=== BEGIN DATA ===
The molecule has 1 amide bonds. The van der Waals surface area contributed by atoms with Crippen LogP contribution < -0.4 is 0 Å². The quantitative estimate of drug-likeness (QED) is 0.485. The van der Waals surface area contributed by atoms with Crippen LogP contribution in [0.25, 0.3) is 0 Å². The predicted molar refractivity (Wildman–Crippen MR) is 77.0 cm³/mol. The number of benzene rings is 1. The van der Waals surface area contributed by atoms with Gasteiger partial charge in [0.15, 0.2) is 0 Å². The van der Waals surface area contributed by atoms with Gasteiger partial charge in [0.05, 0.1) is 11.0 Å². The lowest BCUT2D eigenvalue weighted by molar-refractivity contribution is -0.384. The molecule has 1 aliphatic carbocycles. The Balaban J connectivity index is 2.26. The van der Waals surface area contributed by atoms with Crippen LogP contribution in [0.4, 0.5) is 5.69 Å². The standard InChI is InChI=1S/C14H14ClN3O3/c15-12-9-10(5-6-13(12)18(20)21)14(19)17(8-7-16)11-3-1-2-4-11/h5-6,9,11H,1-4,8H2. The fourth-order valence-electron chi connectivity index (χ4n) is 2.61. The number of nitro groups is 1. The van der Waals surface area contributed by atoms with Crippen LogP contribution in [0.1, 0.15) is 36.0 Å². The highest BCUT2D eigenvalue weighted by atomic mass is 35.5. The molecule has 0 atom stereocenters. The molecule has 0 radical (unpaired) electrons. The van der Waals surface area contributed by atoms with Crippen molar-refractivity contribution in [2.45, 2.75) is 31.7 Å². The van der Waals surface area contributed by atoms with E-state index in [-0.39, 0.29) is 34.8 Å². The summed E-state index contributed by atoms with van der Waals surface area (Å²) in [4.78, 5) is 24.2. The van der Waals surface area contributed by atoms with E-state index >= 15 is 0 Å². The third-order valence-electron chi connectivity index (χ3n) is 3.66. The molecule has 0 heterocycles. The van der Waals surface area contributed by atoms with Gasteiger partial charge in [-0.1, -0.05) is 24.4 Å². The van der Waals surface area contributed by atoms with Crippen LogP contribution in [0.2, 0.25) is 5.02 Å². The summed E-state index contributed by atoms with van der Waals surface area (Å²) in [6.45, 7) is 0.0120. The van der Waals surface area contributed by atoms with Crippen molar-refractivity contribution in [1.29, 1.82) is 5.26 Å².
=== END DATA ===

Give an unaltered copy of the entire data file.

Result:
The molecule has 1 amide bonds. The van der Waals surface area contributed by atoms with Crippen LogP contribution < -0.4 is 0 Å². The quantitative estimate of drug-likeness (QED) is 0.485. The van der Waals surface area contributed by atoms with Crippen LogP contribution in [0.25, 0.3) is 0 Å². The predicted molar refractivity (Wildman–Crippen MR) is 77.0 cm³/mol. The number of benzene rings is 1. The van der Waals surface area contributed by atoms with Gasteiger partial charge in [0.15, 0.2) is 0 Å². The van der Waals surface area contributed by atoms with Gasteiger partial charge in [0.05, 0.1) is 11.0 Å². The lowest BCUT2D eigenvalue weighted by molar-refractivity contribution is -0.384. The molecule has 1 aliphatic carbocycles. The Balaban J connectivity index is 2.26. The van der Waals surface area contributed by atoms with Crippen LogP contribution in [0.4, 0.5) is 5.69 Å². The standard InChI is InChI=1S/C14H14ClN3O3/c15-12-9-10(5-6-13(12)18(20)21)14(19)17(8-7-16)11-3-1-2-4-11/h5-6,9,11H,1-4,8H2. The fourth-order valence-electron chi connectivity index (χ4n) is 2.61. The number of nitro groups is 1. The van der Waals surface area contributed by atoms with Crippen LogP contribution in [0.1, 0.15) is 36.0 Å². The highest BCUT2D eigenvalue weighted by atomic mass is 35.5. The molecule has 0 atom stereocenters. The molecule has 0 radical (unpaired) electrons. The van der Waals surface area contributed by atoms with Crippen molar-refractivity contribution in [2.45, 2.75) is 31.7 Å². The van der Waals surface area contributed by atoms with E-state index in [-0.39, 0.29) is 34.8 Å². The summed E-state index contributed by atoms with van der Waals surface area (Å²) in [4.78, 5) is 24.2. The van der Waals surface area contributed by atoms with E-state index >= 15 is 0 Å². The third-order valence-electron chi connectivity index (χ3n) is 3.66. The molecule has 0 heterocycles. The van der Waals surface area contributed by atoms with Gasteiger partial charge in [-0.1, -0.05) is 24.4 Å². The van der Waals surface area contributed by atoms with Crippen LogP contribution in [0.2, 0.25) is 5.02 Å². The summed E-state index contributed by atoms with van der Waals surface area (Å²) in [6.45, 7) is 0.0120. The van der Waals surface area contributed by atoms with Crippen molar-refractivity contribution in [1.29, 1.82) is 5.26 Å².